Once the tutor has a strong grasp of your writing assignment and your specific concerns/needs, the tutor will typically spend 20-30 minutes reading (or having you read) all or part of the draft that you have both agreed to focus on. During this time, the tutor may make some instructive notes in the margins (please note that they won't "fix" grammar, punctuation, and style), will discuss your writing with you (this will frequently involve asking you more questions about your ideas and/or getting you to talk through problems arising in the draft). If you haven't yet written anything, the tutor will help you brainstorm and organize ideas.
At the end of each session, you can expect to spend time developing a plan for further writing and revision. You can also expect to take copious notes and/or outline if necessary.
Each session typically lasts 45 minutes but we are always happy to spend more time with you if our center isn't busy.
While all of our tutors are expertly qualified, sometimes students like to work with a specific tutor for a multitude of reasons. If there is a particular tutor you would like to see, please write their name down in the corresponding column of the Writing Center Sign-up Sheet. PLEASE NOTE that tutors cannot skip over any names to get to yours! Consequently, your wait time may significantly increase depending on the number of students preceding you on the list. If you would like an estimate of wait time, please feel free to ask a tutor.
In the past, we've found that the most productive sessions occur at the planning, drafting, and revising stages, when you still have enough time to rethink your ideas, your argument, and your evidence in creative and constructive ways. During these stages, both you and your tutor will have the time necessary to help you clarify your claims, strengthen your arguments, and create clear outlines for your upcoming paper.
Please note that you if you bring your papers to us the night before it is due, we will try to you improve the overall quality of your paper, but we are not miracle workers. The earlier you see us, the better!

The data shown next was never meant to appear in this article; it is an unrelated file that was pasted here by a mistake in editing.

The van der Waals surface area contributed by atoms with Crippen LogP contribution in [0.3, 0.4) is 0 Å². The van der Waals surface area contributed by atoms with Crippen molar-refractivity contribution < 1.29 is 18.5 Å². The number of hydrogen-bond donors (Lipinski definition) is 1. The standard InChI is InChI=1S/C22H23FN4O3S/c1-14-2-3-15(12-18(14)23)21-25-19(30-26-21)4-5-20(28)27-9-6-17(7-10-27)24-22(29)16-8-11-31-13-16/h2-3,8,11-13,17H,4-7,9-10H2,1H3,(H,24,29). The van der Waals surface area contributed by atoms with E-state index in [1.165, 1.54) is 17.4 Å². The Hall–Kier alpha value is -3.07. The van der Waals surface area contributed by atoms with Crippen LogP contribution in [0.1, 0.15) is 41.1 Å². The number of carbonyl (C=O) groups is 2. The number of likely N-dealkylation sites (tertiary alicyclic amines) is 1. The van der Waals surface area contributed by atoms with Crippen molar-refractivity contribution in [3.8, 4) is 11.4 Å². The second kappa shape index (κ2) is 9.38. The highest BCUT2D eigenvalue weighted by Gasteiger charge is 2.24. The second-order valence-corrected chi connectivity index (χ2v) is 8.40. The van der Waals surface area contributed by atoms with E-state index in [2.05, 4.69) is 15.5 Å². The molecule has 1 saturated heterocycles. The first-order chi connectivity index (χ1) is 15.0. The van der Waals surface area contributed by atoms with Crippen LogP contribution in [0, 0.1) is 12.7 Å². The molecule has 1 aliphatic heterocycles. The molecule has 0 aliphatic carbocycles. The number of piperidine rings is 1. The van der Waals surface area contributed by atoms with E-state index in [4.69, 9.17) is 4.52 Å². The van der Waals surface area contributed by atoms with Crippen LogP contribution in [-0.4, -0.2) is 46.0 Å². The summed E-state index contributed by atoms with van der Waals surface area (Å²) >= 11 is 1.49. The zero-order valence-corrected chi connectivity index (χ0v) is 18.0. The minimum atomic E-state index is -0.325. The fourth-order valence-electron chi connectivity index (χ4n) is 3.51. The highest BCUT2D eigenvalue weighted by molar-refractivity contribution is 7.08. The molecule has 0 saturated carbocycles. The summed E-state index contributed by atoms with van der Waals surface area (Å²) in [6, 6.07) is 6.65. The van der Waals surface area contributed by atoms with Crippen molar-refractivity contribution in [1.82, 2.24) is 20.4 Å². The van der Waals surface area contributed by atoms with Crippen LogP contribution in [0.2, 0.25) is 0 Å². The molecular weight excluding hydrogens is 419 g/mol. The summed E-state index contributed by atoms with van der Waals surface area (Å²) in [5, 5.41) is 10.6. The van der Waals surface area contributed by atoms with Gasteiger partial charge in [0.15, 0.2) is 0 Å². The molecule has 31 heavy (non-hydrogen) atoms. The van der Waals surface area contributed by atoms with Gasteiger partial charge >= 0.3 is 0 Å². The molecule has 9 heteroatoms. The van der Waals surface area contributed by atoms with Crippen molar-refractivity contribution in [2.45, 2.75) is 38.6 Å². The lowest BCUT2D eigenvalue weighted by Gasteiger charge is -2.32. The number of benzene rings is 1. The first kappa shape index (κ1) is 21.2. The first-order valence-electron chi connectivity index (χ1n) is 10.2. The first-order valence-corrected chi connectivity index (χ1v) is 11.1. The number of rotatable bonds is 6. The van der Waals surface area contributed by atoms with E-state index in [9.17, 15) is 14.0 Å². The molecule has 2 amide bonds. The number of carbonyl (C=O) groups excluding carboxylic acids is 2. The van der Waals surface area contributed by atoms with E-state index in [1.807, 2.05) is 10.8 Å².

There's a proverb that says: "Give people fish and they eat for a day; teach them to fish and they never go hungry." This is exemplative of our pedagogy: we're not trying to give you a great paper, but to teach you how to write those papers yourself. Our tutoring sessions are tailored and adjusted to meet your particular needs. We don't use standard lessons or worksheets; instead, we try to work with your and your specific assignment so that you get exactly what you need.
Put another way, we are writing consultants—not proofreaders, editors, ghostwriters, or graders of your paper. To that end:
- You should never expect us to fix every little thing in your paper. Many of our tutors will provide constructive notes in the margins of your paper, but they will not rewrite anything for you.
- We will never tell you what your idea is or how to read a particular piece of evidence. We will prompt you to defend your idea, and we will help you to develop ways to clarify, deepen, and refine your readings of evidence.
- We will never assess the validity of a grade you have received. We don't guarantee good grades.
Yes. Many of our tutors have taught ESL classes and/or have received specialized training to assist second language students. That said, not all Writing Center faculty are trained to work with non-fluent students for whom English is a second language. If a particular tutors determines that your fluency falls below his or her level of expertise, he or she may direct you to another tutor on our staff or a specialized tutoring center on campus for further assistance.
Generally speaking, you get to decide what aspect of writing you would like to address, although if the tutor sees a significant problem that you haven't mentioned, he or she will probably point it out and ask if you'd rather work on that instead. Remember—our tutors are practiced at identifying potential problems and suggesting potential solutions to them. You may, for example, be concerned about punctuation, whereas your tutor may think your ideas need to be developed or your organization needs attention. Try to be open to these suggestions and to discuss potential differences of opinion. Remember, our goals are the same as yours: not only do you want to write a better paper, but you want to become a more accomplished writer as well.
Our policy is on a tutor-by-tutor basis. Some of our tutors will examine documents on a laptop while others will not. If you bring a laptop computer to our center and encounter a tutor who is uncomfortable looking over your paper in electronic format, you will need to go print it at one of the 24-hour libraries.
As a rule, we don't look at take-home exams. If you would like us to consult with you on a particular take home exam, you must bring written permission from your Instructor to the conference.
Please feel free to email our center at email@example.com or drop by our center directly! If we like your question, we'll post it here!